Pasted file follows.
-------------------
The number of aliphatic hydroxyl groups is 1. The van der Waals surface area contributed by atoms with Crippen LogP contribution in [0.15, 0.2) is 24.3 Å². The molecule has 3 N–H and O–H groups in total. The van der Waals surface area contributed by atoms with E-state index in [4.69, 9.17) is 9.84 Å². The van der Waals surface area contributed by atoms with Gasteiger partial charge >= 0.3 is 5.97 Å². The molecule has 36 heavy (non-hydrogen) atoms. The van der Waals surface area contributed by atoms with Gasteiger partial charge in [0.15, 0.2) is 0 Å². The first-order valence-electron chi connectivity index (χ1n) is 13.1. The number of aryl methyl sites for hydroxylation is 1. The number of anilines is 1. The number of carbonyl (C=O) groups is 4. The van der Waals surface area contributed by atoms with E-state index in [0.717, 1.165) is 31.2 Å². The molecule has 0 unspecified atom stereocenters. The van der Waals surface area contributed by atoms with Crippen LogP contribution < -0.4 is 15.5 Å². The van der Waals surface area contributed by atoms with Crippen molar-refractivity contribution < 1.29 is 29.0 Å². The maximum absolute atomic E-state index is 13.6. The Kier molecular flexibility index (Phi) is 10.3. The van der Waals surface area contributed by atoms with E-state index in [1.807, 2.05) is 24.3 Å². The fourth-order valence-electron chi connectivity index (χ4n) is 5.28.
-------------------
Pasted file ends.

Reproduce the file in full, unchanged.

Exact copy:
The number of aliphatic hydroxyl groups is 1. The van der Waals surface area contributed by atoms with Crippen LogP contribution in [0.15, 0.2) is 24.3 Å². The molecule has 3 N–H and O–H groups in total. The van der Waals surface area contributed by atoms with E-state index in [4.69, 9.17) is 9.84 Å². The van der Waals surface area contributed by atoms with Gasteiger partial charge >= 0.3 is 5.97 Å². The molecule has 36 heavy (non-hydrogen) atoms. The van der Waals surface area contributed by atoms with Gasteiger partial charge in [0.15, 0.2) is 0 Å². The first-order valence-electron chi connectivity index (χ1n) is 13.1. The number of aryl methyl sites for hydroxylation is 1. The number of anilines is 1. The number of carbonyl (C=O) groups is 4. The van der Waals surface area contributed by atoms with E-state index in [0.717, 1.165) is 31.2 Å². The molecule has 0 unspecified atom stereocenters. The van der Waals surface area contributed by atoms with Crippen LogP contribution < -0.4 is 15.5 Å². The van der Waals surface area contributed by atoms with Crippen molar-refractivity contribution < 1.29 is 29.0 Å². The maximum absolute atomic E-state index is 13.6. The Kier molecular flexibility index (Phi) is 10.3. The van der Waals surface area contributed by atoms with E-state index in [1.807, 2.05) is 24.3 Å². The fourth-order valence-electron chi connectivity index (χ4n) is 5.28.